“We are grateful for the support and the funding our community has received from the EPA,” said Sioux City Mayor Bob Scott. “These funds will allow us to complete site assessments and encourage private investment and redevelopment that might not otherwise occur.”

The list of the fiscal year 2021 applicants selected for funding is available at:  www.epa.gov/brownfields/applicants-selected-fy-2021-brownfields-multipurpose-assessment-and-cleanup-grants.

EPA anticipates that it will award the grants once all legal and administrative requirements are satisfied by the selected recipients.

Since its inception in 1995, EPA's Brownfields Program has provided nearly $1.76 billion in grants to assess and clean up contaminated properties and return them to productive reuse. This has led to significant benefits for communities across the country. For example:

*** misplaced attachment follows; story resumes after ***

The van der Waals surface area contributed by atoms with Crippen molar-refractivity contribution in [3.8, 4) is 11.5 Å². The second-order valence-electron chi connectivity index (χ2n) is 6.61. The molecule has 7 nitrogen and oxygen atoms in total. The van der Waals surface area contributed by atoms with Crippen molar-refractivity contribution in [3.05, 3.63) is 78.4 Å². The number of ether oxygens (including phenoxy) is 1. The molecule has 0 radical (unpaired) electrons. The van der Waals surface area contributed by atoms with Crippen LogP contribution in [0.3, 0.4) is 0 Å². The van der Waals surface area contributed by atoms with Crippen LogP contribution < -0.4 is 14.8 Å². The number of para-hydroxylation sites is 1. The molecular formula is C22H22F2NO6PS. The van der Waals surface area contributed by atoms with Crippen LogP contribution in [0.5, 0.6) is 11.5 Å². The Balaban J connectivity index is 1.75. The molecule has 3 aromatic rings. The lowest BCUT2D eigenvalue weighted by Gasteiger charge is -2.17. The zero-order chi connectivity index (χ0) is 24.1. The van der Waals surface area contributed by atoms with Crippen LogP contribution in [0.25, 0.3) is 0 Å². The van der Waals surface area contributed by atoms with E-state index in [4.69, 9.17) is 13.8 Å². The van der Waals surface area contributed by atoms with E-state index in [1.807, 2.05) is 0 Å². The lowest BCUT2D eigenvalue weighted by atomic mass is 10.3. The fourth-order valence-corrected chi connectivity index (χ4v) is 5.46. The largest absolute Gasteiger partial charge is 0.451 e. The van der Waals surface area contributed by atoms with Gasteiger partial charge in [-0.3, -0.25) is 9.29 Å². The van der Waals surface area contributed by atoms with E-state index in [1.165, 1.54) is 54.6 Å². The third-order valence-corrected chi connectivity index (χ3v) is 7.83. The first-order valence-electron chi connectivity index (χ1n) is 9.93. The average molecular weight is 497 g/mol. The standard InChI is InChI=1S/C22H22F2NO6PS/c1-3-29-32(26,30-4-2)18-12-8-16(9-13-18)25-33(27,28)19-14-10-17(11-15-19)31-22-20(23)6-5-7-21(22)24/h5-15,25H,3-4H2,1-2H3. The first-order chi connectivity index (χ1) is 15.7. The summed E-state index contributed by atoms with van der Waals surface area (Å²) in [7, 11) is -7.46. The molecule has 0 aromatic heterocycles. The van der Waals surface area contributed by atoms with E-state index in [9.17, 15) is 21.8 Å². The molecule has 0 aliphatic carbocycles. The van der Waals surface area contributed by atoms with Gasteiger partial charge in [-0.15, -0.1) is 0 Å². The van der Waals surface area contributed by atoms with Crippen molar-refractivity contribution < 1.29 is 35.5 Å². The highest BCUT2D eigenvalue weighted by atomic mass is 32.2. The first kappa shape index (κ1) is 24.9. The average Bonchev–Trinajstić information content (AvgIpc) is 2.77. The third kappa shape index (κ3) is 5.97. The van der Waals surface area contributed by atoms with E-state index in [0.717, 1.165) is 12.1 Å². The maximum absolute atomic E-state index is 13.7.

·      To date, communities participating in the Brownfields Program have been able to attract over $34.4 billion in cleanup and redevelopment funding after receiving Brownfields funds. This has led to over 175,500 jobs in cleanup, construction and redevelopment.

·      Based on grant recipient reporting, recipients leveraged an average of $20.13 for each EPA Brownfields dollar and 10.3 jobs per $100,000 of EPA Brownfield Grant funds expended on assessment, cleanup, and revolving loan fund cooperative agreements.

·      In addition, an academic peer-reviewed study has found that residential properties near brownfield sites increased in value by 5% to 15.2% as a result of cleanup activities.

·      Finally, analyzing data near 48 brownfields, EPA found an estimated $29 million to $97 million in additional tax revenue for local governments in a single year after cleanup – two to seven times more than the $12.4 million EPA contributed to the cleanup of those brownfield sites.

Sheila Brummer returns to her radio roots as a Reporter/Special Projects Producer for Siouxland Public Media KWIT-KOJI.